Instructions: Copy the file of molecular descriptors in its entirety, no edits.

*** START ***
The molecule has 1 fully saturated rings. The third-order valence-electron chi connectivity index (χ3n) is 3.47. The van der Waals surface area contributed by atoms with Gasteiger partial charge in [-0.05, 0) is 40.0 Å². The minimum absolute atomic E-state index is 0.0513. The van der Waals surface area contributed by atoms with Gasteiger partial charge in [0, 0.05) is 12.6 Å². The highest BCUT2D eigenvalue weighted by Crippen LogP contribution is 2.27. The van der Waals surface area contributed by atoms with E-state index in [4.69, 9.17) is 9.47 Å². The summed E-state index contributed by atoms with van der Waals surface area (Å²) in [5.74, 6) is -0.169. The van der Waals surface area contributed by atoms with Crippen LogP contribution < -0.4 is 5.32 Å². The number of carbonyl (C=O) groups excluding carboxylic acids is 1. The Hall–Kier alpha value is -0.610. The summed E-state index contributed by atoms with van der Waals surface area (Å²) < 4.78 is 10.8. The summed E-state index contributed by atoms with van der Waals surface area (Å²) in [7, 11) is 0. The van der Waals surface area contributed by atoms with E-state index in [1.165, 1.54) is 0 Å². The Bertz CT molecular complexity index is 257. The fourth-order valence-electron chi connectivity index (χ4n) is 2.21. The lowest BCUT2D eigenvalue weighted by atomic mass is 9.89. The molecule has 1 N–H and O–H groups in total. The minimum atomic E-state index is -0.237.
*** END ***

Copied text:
The molecule has 1 fully saturated rings. The third-order valence-electron chi connectivity index (χ3n) is 3.47. The van der Waals surface area contributed by atoms with Gasteiger partial charge in [-0.05, 0) is 40.0 Å². The minimum absolute atomic E-state index is 0.0513. The van der Waals surface area contributed by atoms with Gasteiger partial charge in [0, 0.05) is 12.6 Å². The highest BCUT2D eigenvalue weighted by Crippen LogP contribution is 2.27. The van der Waals surface area contributed by atoms with E-state index in [4.69, 9.17) is 9.47 Å². The summed E-state index contributed by atoms with van der Waals surface area (Å²) in [5.74, 6) is -0.169. The van der Waals surface area contributed by atoms with Crippen LogP contribution < -0.4 is 5.32 Å². The number of carbonyl (C=O) groups excluding carboxylic acids is 1. The Hall–Kier alpha value is -0.610. The summed E-state index contributed by atoms with van der Waals surface area (Å²) < 4.78 is 10.8. The summed E-state index contributed by atoms with van der Waals surface area (Å²) in [7, 11) is 0. The van der Waals surface area contributed by atoms with E-state index in [1.165, 1.54) is 0 Å². The Bertz CT molecular complexity index is 257. The fourth-order valence-electron chi connectivity index (χ4n) is 2.21. The lowest BCUT2D eigenvalue weighted by atomic mass is 9.89. The molecule has 1 N–H and O–H groups in total. The minimum atomic E-state index is -0.237.